2. Make at least one person laugh or smile every day
  3. Laugh at yourself by finding a funny side to any situation
  4. Keep mistakes and failures into perspective
  5. Keep objects at work reminding you of fun experiences
  6. Decorate your work space with fun, lighthearted artifacts that make you smile or laugh
  7. Incorporate playful elements in your presentations (e.g., adding humor to titles or descriptions, or using funny props, comic strips, or cartoons with funny caricatures and puns)
  8. Create a bio with playful statements about your accomplishments.

Third, become childlike by:

  1. Developing a sense of humor in yourself as early as possible through fun books and jokes (even a toddler can develop)
  2. Embracing your silly or goofy side by playing with children, or volunteering to babysit or work with children
  3. Interacting with animals by volunteering at animal shelters or working as a dog-walker or a cat-sitter
  4. Throwing a costume party and making a costume of your favorite animal, idol, superhero, food, or literary character
  5. Playing games (e.g., cards, magic tricks, or board games) and getting others together for a game night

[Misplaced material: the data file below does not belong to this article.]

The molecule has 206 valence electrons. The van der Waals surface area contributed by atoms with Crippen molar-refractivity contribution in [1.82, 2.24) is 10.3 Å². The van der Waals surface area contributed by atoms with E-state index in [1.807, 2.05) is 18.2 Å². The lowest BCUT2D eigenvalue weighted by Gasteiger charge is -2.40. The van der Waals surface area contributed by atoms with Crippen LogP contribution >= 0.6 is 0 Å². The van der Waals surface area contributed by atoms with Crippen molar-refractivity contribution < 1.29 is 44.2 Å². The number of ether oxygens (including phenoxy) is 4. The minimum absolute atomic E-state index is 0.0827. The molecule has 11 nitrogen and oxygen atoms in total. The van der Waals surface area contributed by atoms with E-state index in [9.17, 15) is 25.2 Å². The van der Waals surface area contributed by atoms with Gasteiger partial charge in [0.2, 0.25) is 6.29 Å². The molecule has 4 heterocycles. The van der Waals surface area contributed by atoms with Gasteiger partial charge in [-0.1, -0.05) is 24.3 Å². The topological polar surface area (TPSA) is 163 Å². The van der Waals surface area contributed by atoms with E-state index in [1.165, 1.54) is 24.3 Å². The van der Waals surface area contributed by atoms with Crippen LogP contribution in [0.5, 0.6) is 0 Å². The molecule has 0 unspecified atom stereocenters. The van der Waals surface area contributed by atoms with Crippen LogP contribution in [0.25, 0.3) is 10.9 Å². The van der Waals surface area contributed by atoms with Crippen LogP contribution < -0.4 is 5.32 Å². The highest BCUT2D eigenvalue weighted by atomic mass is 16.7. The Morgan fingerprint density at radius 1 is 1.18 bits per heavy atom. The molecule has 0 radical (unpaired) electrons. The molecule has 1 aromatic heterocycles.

6. Dancing to funny music
  7. Building a fort with blankets or sheets.

Fourth, recognize five funny things per day, record funny moments and humorous materials right away, and develop jokes based on:

  1. Shared circumstances (e.g., the weather or the workload)
  2. Poking fun of well-known people (e.g., politicians or celebrities)
  3. Positive aspects of others; avoid weaknesses or negative aspects (e.g., joking about others’ appearance, shortcomings, or beliefs) and recent challenges, tragedies, or controversies
  4. Illogical decisions you made, embarrassing stories or past experiences (e.g., moments from your childhood, awkward experiences in school, or hilarious stories in college), and the moments in your life when you laughed the most
  5. Differences or idiosyncrasies between your cultures and others’ culture; expose yourself to and learn from different cultures, customs, behaviors, and habits.

Fifth, invest your time in learning about and developing your sense of humor by observing:

  1. Which style of humor fits your personality (e.g., sarcasm or witty comments, dry humor, ironic humor, jokes, puns, anecdotal humor, hyperbolic humor impressions, or funny actions)